Museum collection

vintage poster of Philips

Over 30,000 objects

The MIAT collection started in 1977. Today the MIAT implements an active collecting policy and the collection contains over 30,000 objects. Pièces de résistance include the Mule Jenny and the twiner dating from 1789, both of which feature on the Flemish Government’s Masterpiece Decree list. Age is not always a criterion. The MIAT also looks to the future. By collecting the latest gadgets on the market the museum pursues a contemporary and even future-oriented collecting policy.  

What does the MIAT include in its collection?

The industrial chain underlies the whole collection. It consists of five links: producer, production process, finished product, distribution and consumer. Who are the producers? What are the raw materials? Which machines are used? How is the product made? How does it reach the marketplace? What does the consumer think of it? The MIAT collection answers all these questions.

The guiding principle behind the museum’s collecting policy is dubbed ‘SLIM collectioneren’ which translates as CLEVER collecting. The acronym SLIM stands for:

·     S: Sector consultation and cooperation
·     L: Lively and accessible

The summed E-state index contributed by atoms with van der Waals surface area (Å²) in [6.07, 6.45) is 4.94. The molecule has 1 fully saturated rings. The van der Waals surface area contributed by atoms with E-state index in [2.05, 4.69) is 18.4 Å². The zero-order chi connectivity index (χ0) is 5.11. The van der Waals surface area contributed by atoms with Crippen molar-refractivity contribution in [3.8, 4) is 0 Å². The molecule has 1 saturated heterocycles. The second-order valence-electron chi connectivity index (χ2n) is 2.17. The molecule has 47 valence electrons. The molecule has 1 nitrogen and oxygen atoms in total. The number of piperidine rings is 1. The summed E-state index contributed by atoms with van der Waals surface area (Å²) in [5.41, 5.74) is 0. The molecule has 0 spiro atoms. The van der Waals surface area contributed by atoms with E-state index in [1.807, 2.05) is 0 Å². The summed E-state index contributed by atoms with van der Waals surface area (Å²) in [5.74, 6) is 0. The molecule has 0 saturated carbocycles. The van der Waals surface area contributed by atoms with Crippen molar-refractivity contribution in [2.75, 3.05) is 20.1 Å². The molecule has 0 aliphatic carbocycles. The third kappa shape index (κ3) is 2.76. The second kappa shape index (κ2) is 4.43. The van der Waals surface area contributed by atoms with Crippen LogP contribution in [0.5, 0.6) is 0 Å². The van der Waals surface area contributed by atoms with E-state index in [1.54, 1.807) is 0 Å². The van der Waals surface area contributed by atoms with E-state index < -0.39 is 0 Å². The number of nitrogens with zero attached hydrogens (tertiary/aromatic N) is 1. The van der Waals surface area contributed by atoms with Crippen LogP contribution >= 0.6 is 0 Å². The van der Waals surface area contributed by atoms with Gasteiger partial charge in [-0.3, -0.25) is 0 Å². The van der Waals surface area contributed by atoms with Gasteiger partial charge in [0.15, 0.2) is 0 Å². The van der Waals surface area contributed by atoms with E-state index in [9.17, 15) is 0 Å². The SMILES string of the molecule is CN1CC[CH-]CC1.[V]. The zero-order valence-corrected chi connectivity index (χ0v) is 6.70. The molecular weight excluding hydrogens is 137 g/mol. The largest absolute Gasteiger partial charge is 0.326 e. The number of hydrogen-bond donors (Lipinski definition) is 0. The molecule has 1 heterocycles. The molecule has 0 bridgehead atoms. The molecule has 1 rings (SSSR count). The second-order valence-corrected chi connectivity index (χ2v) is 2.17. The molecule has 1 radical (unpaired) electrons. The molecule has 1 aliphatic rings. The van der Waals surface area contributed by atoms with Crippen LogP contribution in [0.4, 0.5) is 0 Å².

·     I: Innovative, intangible and international
·     M: Mobility and multicultural

Unique exhibits

The MIAT’s most important sub-collections are those relating to textiles and printing. They contain items which are unique at national and international level.

Priorities

The MIAT collecting policy prioritizes the following sectors:

·     textiles
·     printing
·     marketing and advertising
·     Fast Moving Consumer Goods

Fast Moving Consumer Goods

The Fast Moving Consumer Goods are also important sub-collections. They cover domestic appliances and products and small electrical goods and products relating to personal hygiene, telecommunications, audio and video and office equipment and supplies. These products are synonymous with the mass production and consumption that characterize the industrial society. Because they have a short lifespan and are non-durable, FMCGs usually fall outside the collecting remit of the ‘classic’ museum which means that such objects soon become scarce. The MIAT sees it as part of its remit to collect these FMCGs too.

Gifts

Most of the items in the collection were gifted to the museum, but on rare occasions we might also purchase items. If you think you have something that will be of interest to the museum, don’t hesitate to contact us.

Only 3% is in the museum

Only 3% of the total collection is on display in the museum. The rest is available for loan and study purposes. If you are curious and would like to know exactly what it contains, be sure to visit the Museuminzicht website or Beeldbank Gent.

To find out about specific items in the collection, please contact pieter.neirinckx@gent.be. If you would like to consult reading matter in the museum library, contact brigitte.demeyer@gent.be.